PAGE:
Crypto Industry Warns Congress to Figure Out Regulation Before It’s Too Late

Crypto Industry Warns Congress to Figure Out Regulation Before It’s Too Late

The leaders of American crypto industry have met with lawmakers in Capitol Hill for a roundtable discussion, mainly focusing on regulation for ICOs and digital currencies. More than 50 executives of companies in both traditional finance and blockchain industry have represented such giants as Coinbase, Kraken, ConsenSys, Nasdaq, Circle and Fidelity among others.

The gathering was organized by Republican Congressman Warren Davidson, who is already held in quite a high regard in the digital asset community due to his crypto-friendly outlook. Mr. Davidson is currently drafting a crypto regulation bill, which will be introduced in the House of Representatives later this fall.

The discussion took place in the last session before election, giving a good chance for crypto aficionados to voice their concerns about regulation of the crypto sphere. The main message was clear: lawmakers must adopt a clear and firm policy towards crypto or else the blockchain companies will be forced to look for pastures new.

A persisting complaint was the fact that the US Securities and Exchange Commission uses a ruling from a 1946 Supreme Court case to determine whether a financial asset is a security or not. SEC Chairman Jay Clayton has repeatedly stated that he does not intend to change those standards to adapt to the emerging digital asset industry.

Mike Lempres, chief policy officer at Coinbase, reaffirmed the need for a change, saying that, “We all want a fair and orderly markets, we want all the same things regulators do. It doesn’t have to be done in the same way it was done in the past, and we need to be open to that.“

Carla Carriveau, a senior officer at Circle and a former SEC official responded that even If SEC clarifies existing laws, it is up to the Congress to step up. According to her, “Congress has to act because the SEC has said what they thought was right, and already did what they thought they needed to do.“

As of right now, SEC treats all ICOs and virtual currencies as securities, with the exceptions being the two big ones – bitcoin and ethereum. Panelists revealed that numerous crypto companies are unsure if their projects are SEC-compliant and this could have negative repercussions, as companies are afraid of misinterpreting laws. Meanwhile, SEC is focused on consumer protection, cracking down on ICOs. Admittedly, some of them proved to be fraudulent but others have suffered due to mild violations, like not registering with the agency.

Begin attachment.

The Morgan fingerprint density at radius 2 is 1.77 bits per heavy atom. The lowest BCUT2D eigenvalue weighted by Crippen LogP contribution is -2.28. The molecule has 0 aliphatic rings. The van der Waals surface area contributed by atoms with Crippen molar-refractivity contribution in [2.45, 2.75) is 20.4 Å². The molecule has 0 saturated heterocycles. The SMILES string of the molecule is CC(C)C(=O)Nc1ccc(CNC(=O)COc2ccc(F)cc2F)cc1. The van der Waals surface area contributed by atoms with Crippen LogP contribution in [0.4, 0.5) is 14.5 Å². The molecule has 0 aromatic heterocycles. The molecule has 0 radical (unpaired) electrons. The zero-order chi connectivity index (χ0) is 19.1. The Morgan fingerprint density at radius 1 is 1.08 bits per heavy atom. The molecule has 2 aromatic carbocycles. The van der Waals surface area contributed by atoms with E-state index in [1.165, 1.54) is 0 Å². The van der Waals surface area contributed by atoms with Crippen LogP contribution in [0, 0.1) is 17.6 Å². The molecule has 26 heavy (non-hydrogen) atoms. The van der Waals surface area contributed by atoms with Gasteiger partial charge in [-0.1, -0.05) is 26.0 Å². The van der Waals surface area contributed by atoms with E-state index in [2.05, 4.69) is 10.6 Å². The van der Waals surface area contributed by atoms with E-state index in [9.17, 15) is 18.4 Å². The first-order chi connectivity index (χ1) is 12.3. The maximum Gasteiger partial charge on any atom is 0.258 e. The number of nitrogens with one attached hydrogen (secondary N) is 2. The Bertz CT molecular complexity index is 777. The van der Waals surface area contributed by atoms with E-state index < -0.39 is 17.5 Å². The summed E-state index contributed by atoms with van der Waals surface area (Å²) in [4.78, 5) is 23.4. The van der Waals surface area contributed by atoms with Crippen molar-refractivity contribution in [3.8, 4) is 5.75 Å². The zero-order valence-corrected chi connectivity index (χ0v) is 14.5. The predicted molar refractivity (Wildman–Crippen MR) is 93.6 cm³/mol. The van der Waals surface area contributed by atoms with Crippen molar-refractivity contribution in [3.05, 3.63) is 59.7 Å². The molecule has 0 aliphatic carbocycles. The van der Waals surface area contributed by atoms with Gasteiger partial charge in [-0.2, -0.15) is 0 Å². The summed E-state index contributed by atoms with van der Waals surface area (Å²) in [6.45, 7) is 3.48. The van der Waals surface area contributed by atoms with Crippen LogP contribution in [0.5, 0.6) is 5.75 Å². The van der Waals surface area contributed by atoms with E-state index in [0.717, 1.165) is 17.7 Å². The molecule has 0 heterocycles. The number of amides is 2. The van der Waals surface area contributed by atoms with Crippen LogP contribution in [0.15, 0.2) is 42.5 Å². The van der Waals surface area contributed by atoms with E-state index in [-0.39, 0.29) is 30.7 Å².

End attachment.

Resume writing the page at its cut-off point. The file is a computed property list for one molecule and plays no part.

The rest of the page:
ConsenSys lawyer Joyce Lai reminded the lawmakers that since cryptocurrencies are not tied with any government, their founders have little to no restrictions on the location of their business. At least half of the participants warned that US regulators need to give clarity without cracking down on crypto businesses or else the projects will move to crypto-savvy territories, like Malta or Switzerland.

After four hours of discussions, Congressman Davidson reminded that his crypto bill is still not finished and the panel was a great way to listen to the industry and decide what to include before the final draft is introduced to the lawmakers.

He said that “Legitimate players in the industry have a desire for some sort of certainty so we can prevent and prosecute fraud. I’m confident we can move forward and make this a flourishing market in the U.S. It’s imperative for us to do, we did it well with the internet.“

Tom Emmer, another Congressman, trying to introduce bills that would support blockchain tech, added that time is running out and the time to act is now. His Republican colleague Darren Soto supported this opinion, stating that, “I’m sensing we may need an entirely new category that treats this like a new asset, so that we’re not trying to squeeze a square peg into a round hole. There needs to be some streamlining based on the definitions of digital assets.“

Image Source: “Flickr”

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